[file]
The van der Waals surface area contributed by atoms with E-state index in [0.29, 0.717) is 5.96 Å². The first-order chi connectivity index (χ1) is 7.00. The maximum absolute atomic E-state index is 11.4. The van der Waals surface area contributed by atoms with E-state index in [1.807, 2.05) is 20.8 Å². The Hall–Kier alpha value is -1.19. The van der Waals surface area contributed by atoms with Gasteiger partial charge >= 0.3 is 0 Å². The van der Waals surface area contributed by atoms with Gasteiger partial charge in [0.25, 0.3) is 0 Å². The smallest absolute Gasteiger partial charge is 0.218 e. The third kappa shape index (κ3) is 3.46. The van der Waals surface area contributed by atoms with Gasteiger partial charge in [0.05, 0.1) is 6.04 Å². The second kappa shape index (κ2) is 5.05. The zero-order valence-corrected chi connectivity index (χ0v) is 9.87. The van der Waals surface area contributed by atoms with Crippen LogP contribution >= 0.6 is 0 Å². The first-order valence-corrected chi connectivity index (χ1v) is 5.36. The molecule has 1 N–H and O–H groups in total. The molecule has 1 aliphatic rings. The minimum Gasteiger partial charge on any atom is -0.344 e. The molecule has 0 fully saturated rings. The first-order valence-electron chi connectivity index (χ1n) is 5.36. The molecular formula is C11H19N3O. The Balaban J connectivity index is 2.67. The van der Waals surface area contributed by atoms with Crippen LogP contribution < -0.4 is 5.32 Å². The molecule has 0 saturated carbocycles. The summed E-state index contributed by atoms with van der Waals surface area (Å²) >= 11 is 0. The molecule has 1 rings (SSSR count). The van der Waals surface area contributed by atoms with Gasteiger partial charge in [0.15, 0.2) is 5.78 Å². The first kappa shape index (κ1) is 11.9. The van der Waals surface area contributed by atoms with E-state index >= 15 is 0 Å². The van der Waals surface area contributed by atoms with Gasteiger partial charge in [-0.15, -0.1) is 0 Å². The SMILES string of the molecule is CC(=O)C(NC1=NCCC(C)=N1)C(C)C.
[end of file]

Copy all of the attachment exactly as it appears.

The van der Waals surface area contributed by atoms with E-state index in [0.29, 0.717) is 5.96 Å². The first-order chi connectivity index (χ1) is 7.00. The maximum absolute atomic E-state index is 11.4. The van der Waals surface area contributed by atoms with E-state index in [1.807, 2.05) is 20.8 Å². The Hall–Kier alpha value is -1.19. The van der Waals surface area contributed by atoms with Gasteiger partial charge >= 0.3 is 0 Å². The van der Waals surface area contributed by atoms with Gasteiger partial charge in [0.25, 0.3) is 0 Å². The smallest absolute Gasteiger partial charge is 0.218 e. The third kappa shape index (κ3) is 3.46. The van der Waals surface area contributed by atoms with Gasteiger partial charge in [0.05, 0.1) is 6.04 Å². The second kappa shape index (κ2) is 5.05. The zero-order valence-corrected chi connectivity index (χ0v) is 9.87. The van der Waals surface area contributed by atoms with Crippen LogP contribution >= 0.6 is 0 Å². The first-order valence-corrected chi connectivity index (χ1v) is 5.36. The molecule has 1 N–H and O–H groups in total. The molecule has 1 aliphatic rings. The minimum Gasteiger partial charge on any atom is -0.344 e. The molecule has 0 fully saturated rings. The first-order valence-electron chi connectivity index (χ1n) is 5.36. The molecular formula is C11H19N3O. The Balaban J connectivity index is 2.67. The van der Waals surface area contributed by atoms with Crippen LogP contribution < -0.4 is 5.32 Å². The molecule has 0 saturated carbocycles. The summed E-state index contributed by atoms with van der Waals surface area (Å²) >= 11 is 0. The molecule has 1 rings (SSSR count). The van der Waals surface area contributed by atoms with Gasteiger partial charge in [0.15, 0.2) is 5.78 Å². The first kappa shape index (κ1) is 11.9. The van der Waals surface area contributed by atoms with E-state index >= 15 is 0 Å². The van der Waals surface area contributed by atoms with Gasteiger partial charge in [-0.15, -0.1) is 0 Å². The SMILES string of the molecule is CC(=O)C(NC1=NCCC(C)=N1)C(C)C.